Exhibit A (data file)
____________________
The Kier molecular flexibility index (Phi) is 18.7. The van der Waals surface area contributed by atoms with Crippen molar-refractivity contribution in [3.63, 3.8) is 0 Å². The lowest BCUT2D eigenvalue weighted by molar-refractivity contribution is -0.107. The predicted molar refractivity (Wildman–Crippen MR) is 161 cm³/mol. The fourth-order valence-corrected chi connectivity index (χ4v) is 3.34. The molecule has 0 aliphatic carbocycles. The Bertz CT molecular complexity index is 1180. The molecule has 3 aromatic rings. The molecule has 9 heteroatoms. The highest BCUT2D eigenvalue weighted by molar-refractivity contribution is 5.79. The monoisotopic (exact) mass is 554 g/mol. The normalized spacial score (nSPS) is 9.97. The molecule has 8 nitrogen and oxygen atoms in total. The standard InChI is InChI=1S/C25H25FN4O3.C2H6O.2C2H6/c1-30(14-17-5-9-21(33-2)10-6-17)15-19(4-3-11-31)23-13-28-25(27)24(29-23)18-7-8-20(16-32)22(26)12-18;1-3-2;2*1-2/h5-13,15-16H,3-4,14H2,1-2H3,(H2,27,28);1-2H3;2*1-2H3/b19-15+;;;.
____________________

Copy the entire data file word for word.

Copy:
The Kier molecular flexibility index (Phi) is 18.7. The van der Waals surface area contributed by atoms with Crippen molar-refractivity contribution in [3.63, 3.8) is 0 Å². The lowest BCUT2D eigenvalue weighted by molar-refractivity contribution is -0.107. The predicted molar refractivity (Wildman–Crippen MR) is 161 cm³/mol. The fourth-order valence-corrected chi connectivity index (χ4v) is 3.34. The molecule has 0 aliphatic carbocycles. The Bertz CT molecular complexity index is 1180. The molecule has 3 aromatic rings. The molecule has 9 heteroatoms. The highest BCUT2D eigenvalue weighted by molar-refractivity contribution is 5.79. The monoisotopic (exact) mass is 554 g/mol. The normalized spacial score (nSPS) is 9.97. The molecule has 8 nitrogen and oxygen atoms in total. The standard InChI is InChI=1S/C25H25FN4O3.C2H6O.2C2H6/c1-30(14-17-5-9-21(33-2)10-6-17)15-19(4-3-11-31)23-13-28-25(27)24(29-23)18-7-8-20(16-32)22(26)12-18;1-3-2;2*1-2/h5-13,15-16H,3-4,14H2,1-2H3,(H2,27,28);1-2H3;2*1-2H3/b19-15+;;;.